I, like many new parents, struggled with the idea of perpetuating a ‘false belief’ and thus undermining my children’s trust. But then I turned to the Bible and saw how Jesus, who spoke absolute truth always, often spoke that truth in stories. He knew something about people’s hearts that I needed to learn as a young parent. He knew that the human mind is logic, analysis, reason, and that the human heart is imagination, creativity, love. He knew that sometimes you have to bypass people’s minds and speak straight to their hearts, those well-springs of wonder, for true understanding to occur and that often the deepest truths are the ones that are too big for the human mind to receive and can only be grasped by the heart.
When it comes to the breathtaking gift of the Christ-Child, the Eternal Creator born of a woman, God Himself wrapped in swaddling clothes, the I AM in a manger, what better way to share such an absurd and immense truth than Jesus’ way…with a story? How else would my little ones be able to grasp the concept of such a gift? How would they embrace the wonder? How could I possibly break down the impossible into a pedantic lecture? Would the improbable make more sense in a dissertation?
And so I chose the way of the parable. I embraced Christmas in all its glory, decorated and baked and showered my little ones with gifts, all while sharing the story of the birth of a Baby. Woven through every event, every tradition, every memorable moment of our family’s Christmas, is the celebration of the wondrous gift of a Savior. We watch Rudolph the Red-Nosed Reindeer, Santa Claus is Coming to Town, and all the other fun Christmas shows together. We read bedtime stories about Christmas elves and magical toys and talking animals. And when my children ask me if Santa really exists, I tell them yes, because it’s true. Every parent who carries on St. Nicholas’ tradition of leaving secret gifts, of being the heart and hands of Jesus, of sharing the wonder, excitement, and glory of the most extraordinary Gift ever given to mankind, every one of us is Santa Claus.
I believe in Santa Claus because I am Santa Claus…and you are, too!
Note: I don’t ever use Santa Claus as a threat (i.e. “I’m calling Santa right now if you don’t…” or “Santa’s watching, and you won’t get any presents for Christmas if…”) first because a parable’s purpose is to teach, not to manipulate or control, and second because what I am teaching is the wonder and miracle of receiving a free gift, one that can’t be earned because it is freely given! Manipulating my children into ‘performing’ might work temporarily, but am I really trying to raise works-driven Christians, or am I trying to teach my little people about the incredible gift of grace?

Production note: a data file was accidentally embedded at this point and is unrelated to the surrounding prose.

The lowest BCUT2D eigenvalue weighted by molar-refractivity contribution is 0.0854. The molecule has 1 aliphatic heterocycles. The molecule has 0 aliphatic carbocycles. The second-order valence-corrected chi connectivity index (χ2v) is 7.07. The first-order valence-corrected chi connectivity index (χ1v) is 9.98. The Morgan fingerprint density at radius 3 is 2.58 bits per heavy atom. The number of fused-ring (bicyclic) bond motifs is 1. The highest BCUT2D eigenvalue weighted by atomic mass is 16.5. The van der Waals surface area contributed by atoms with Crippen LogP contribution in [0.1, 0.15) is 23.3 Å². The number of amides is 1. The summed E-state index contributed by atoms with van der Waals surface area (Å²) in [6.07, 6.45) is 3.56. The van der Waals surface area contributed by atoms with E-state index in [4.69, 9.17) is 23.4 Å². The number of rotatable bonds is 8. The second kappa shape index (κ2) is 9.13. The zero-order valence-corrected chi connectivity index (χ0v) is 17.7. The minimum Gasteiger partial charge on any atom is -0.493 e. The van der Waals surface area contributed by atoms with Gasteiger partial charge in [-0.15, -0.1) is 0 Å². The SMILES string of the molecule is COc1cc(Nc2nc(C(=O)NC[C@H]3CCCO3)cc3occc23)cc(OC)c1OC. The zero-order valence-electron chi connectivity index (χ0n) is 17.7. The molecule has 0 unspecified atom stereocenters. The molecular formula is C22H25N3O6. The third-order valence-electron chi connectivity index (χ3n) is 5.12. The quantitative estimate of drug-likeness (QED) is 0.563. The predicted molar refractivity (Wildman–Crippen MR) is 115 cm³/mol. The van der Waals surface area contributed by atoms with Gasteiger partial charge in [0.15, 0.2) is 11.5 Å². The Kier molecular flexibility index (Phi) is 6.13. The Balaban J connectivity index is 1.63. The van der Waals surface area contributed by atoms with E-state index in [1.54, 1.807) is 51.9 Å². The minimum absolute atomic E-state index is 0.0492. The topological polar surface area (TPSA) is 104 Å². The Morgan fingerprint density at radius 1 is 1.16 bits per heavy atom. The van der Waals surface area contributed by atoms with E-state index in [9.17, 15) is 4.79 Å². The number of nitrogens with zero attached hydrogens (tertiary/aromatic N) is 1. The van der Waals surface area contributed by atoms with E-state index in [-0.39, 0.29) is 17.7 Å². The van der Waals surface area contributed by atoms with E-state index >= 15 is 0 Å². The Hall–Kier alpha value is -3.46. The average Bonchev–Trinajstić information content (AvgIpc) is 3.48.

Here are some of the ways we focus on Jesus for Christmas:
Children learn best and most happily through play, so letting my little people ‘play Santa’ (i.e. wrapping up their toys and ’surprising’ each other, making ornaments and delivering them to a nursing home, shopping at the dollar store for Operation Christmas Child, etc.) is a very important part of our Christmas traditions. And the best part is…they’re playing Santa for Jesus!
Leading up to Christmas, we marvel about how Jesus loves us so much He wants us to get presents on His birthday (truly awe-inspiring to children and a lesson in sacrificial giving!) because all He wants for His birthday are smiles and happy hearts.
Then we brainstorm ways to give Jesus as many ‘birthday presents’ as possible (a lesson on generosity). We work together to share Christmas cheer with everyone we meet, but focus our best efforts on the grumpiest people because they don’t smile as often and so their smiles make really special gifts for Jesus (a lesson on unconditional love!).
We have a 12 Days of Christmas tradition where everyone gets a small present (chocolate, a special pencil, etc), and we read Christmas picturebooks every evening, building excitement for the Christmas morning celebration of the BEST GIFT EVER!
On Christmas Eve, we go to a special church service and then, after celebrating Christmas with family, we go home and make a fire in the fireplace (in Florida weather!) and make s’mores and hot chocolate and read the story of Jesus’ birth from Luke.
Then, on Christmas morning, we have a ‘Happy Birthday, Jesus’ party before opening presents, complete with a birthday cake and candles and singing ‘Happy birthday to Jesus!’
Here are some other resources on making the true meaning of Christmas central to your celebrations this year (I’ll be adding more as I find them!):
What traditions does your family have to keep Christ in Christmas? Share them in the comment section!